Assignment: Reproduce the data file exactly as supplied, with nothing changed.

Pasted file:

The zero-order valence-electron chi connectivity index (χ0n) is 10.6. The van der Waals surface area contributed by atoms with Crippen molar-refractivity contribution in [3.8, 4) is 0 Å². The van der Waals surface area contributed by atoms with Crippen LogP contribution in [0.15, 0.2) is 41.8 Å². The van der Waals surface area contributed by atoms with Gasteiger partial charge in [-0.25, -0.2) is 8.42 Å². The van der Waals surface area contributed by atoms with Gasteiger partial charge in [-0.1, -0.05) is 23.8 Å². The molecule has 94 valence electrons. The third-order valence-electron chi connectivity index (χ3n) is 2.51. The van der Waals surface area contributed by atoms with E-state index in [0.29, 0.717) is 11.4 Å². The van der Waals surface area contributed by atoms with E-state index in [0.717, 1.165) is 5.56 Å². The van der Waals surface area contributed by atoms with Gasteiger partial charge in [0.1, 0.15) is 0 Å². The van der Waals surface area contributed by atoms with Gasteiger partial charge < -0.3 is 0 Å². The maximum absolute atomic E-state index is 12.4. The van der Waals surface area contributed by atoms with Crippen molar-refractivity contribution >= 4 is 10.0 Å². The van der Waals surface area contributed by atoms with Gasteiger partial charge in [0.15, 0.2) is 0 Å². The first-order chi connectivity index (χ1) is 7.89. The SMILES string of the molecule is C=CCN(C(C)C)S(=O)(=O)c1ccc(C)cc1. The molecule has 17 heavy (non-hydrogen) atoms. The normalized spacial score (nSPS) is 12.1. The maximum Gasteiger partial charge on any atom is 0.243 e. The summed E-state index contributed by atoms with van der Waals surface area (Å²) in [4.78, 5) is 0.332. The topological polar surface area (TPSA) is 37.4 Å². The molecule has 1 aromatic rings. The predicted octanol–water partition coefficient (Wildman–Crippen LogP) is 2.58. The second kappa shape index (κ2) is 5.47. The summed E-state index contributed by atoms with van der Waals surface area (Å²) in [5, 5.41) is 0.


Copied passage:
The zero-order valence-electron chi connectivity index (χ0n) is 10.6. The van der Waals surface area contributed by atoms with Crippen molar-refractivity contribution in [3.8, 4) is 0 Å². The van der Waals surface area contributed by atoms with Crippen LogP contribution in [0.15, 0.2) is 41.8 Å². The van der Waals surface area contributed by atoms with Gasteiger partial charge in [-0.25, -0.2) is 8.42 Å². The van der Waals surface area contributed by atoms with Gasteiger partial charge in [-0.1, -0.05) is 23.8 Å². The molecule has 94 valence electrons. The third-order valence-electron chi connectivity index (χ3n) is 2.51. The van der Waals surface area contributed by atoms with E-state index in [0.29, 0.717) is 11.4 Å². The van der Waals surface area contributed by atoms with E-state index in [0.717, 1.165) is 5.56 Å². The van der Waals surface area contributed by atoms with Gasteiger partial charge in [0.1, 0.15) is 0 Å². The van der Waals surface area contributed by atoms with Gasteiger partial charge < -0.3 is 0 Å². The maximum absolute atomic E-state index is 12.4. The van der Waals surface area contributed by atoms with Crippen molar-refractivity contribution >= 4 is 10.0 Å². The van der Waals surface area contributed by atoms with Gasteiger partial charge in [0.15, 0.2) is 0 Å². The first-order chi connectivity index (χ1) is 7.89. The SMILES string of the molecule is C=CCN(C(C)C)S(=O)(=O)c1ccc(C)cc1. The molecule has 17 heavy (non-hydrogen) atoms. The normalized spacial score (nSPS) is 12.1. The maximum Gasteiger partial charge on any atom is 0.243 e. The summed E-state index contributed by atoms with van der Waals surface area (Å²) in [4.78, 5) is 0.332. The topological polar surface area (TPSA) is 37.4 Å². The molecule has 1 aromatic rings. The predicted octanol–water partition coefficient (Wildman–Crippen LogP) is 2.58. The second kappa shape index (κ2) is 5.47. The summed E-state index contributed by atoms with van der Waals surface area (Å²) in [5, 5.41) is 0.